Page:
Following my “bold prediction” that 2014 will be the breakthrough year for illustrated books, I am gratified to see ereaders beginning to step up to the challenge. It’s only when all the ebook retailers can sell the same interactive, multimedia ebook format that the illustrated book market will really be able to take off. This article in Talking New Media, about Kobo suggests that Kobo are starting to adjust to the agreed standards for ePub3 hammered out by the AAP last year. Kobo have revised their ereader app for iPhones, so it can read ebooks with audio clips in, and video clips, as part of the text. I am hopeful that this is in response to the ePub3 white paper, which sets out how device manufacturers (is an app a device?) can take advantage of the new standards, and enable publishers to produce one ebook for all markets.
I saw this article on Book Brunch today: The Ebook Transfer Headache. In it Nicholas Clee bewails the fact that although he has multiple ebook readers on multiple devices, he can’t swap books from one to the other – his Kobo books won’t work on his Kindle (needless to say) and the Waterstones books that he’s put on his Kobo reader won’t appear in the Kobo app on his new tablet; and he can’t move his Kobo books into another ereader …
The DRM is tying his purchases to the device or app of the retailer he got them from, even though the formats are supposedly compatible, and he’s within his allowed number of copies. It’s all so frustrating.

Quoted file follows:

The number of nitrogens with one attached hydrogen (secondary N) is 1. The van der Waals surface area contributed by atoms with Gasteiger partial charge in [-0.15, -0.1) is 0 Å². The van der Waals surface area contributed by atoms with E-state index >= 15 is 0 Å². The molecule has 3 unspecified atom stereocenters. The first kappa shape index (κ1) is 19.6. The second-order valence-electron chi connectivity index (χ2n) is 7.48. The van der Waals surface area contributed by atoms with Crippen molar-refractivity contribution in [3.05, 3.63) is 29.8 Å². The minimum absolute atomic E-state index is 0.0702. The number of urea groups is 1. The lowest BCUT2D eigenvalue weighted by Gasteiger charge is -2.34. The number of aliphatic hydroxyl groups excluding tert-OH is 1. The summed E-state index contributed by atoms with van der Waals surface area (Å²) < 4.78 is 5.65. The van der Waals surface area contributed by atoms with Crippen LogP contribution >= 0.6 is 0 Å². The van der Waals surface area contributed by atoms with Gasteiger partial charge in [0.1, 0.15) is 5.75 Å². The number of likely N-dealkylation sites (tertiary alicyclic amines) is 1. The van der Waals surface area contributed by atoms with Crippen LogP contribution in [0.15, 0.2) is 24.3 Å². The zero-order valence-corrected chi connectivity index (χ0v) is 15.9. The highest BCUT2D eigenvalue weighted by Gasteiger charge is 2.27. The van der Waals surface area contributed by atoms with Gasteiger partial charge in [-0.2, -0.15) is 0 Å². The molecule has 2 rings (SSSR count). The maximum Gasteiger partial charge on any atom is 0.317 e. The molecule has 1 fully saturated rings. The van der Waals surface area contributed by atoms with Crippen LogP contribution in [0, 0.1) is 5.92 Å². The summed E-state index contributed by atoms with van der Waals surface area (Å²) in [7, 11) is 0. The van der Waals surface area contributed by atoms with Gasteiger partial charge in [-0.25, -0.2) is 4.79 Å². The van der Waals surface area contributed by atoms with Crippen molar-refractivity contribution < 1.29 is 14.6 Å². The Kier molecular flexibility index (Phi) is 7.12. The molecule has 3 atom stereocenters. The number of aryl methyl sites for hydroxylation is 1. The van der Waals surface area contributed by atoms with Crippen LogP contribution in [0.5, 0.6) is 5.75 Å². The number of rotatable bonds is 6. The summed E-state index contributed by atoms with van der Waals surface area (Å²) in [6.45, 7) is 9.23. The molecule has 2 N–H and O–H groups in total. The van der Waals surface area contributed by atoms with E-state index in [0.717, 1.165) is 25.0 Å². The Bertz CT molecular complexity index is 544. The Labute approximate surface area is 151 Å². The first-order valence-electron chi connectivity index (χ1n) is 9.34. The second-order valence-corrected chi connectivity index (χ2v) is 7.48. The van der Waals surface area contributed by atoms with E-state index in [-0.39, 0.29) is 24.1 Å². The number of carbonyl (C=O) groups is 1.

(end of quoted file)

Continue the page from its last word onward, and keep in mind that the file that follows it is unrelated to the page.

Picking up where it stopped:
But I wonder whether the solution would be, in a way, worse. The only way that we could all have access to everything we’ve bought on any device would be for the whole lot to be stored in some sort of cloud. At the moment each retailer, be it Kobo, Kindle or iBooks, has their own cloud, so we can see our stuff on their apps; but a different company’s app is not linked to that cloud, so it doesn’t have access to that stuff.
The alternative would be that instead of giving us access to our books in a personalised area of their cloud, instead our purchases from all retailers are put into our own cloud. That means that all our stuff would be visible to any of our devices accessing our cloud.
The only way I could have my own cloud would be to rent space from a cloud storage company. That way all my stuff would be there all the time. It would be like Dropbox, or Google Docs.
But this throws up two questions:
- Would the retailers – Kobo, Amazon et al – relinquish the files to my cloud in this way? Probably not because of all the valuable usage data they can collect from me, as I dip in and out of my purchases, reading my ebooks in their cloud.
- Who would I trust to store my stuff in their cloud? I hate having all my eggs in someone else’s basket. Call me old fashioned, but I don’t like Google, or Dropbox or anyone having access to all my digital belongings. For me there’s a massive privacy issue there – not that I’ve got anything to hide – I just want some privacy.
A partial solution for Mr Clee might be removing some of the DRM from the ebooks. That would make it easier for him to transfer them from one reader to another, but it wouldn’t make them transfer by themselves. He’d still have to side-load from his computer, or swap memory cards to and fro as he is already, but once they were transferred, they would work.
This all shows that at the moment the ebooks we buy are still very much tied to the retailer we buy them from. It’s more than an interoperability issue, and I think it is going to be a long time before retailers sacrifice the valuable market intelligence this gives them in favour of more convenience for their customers.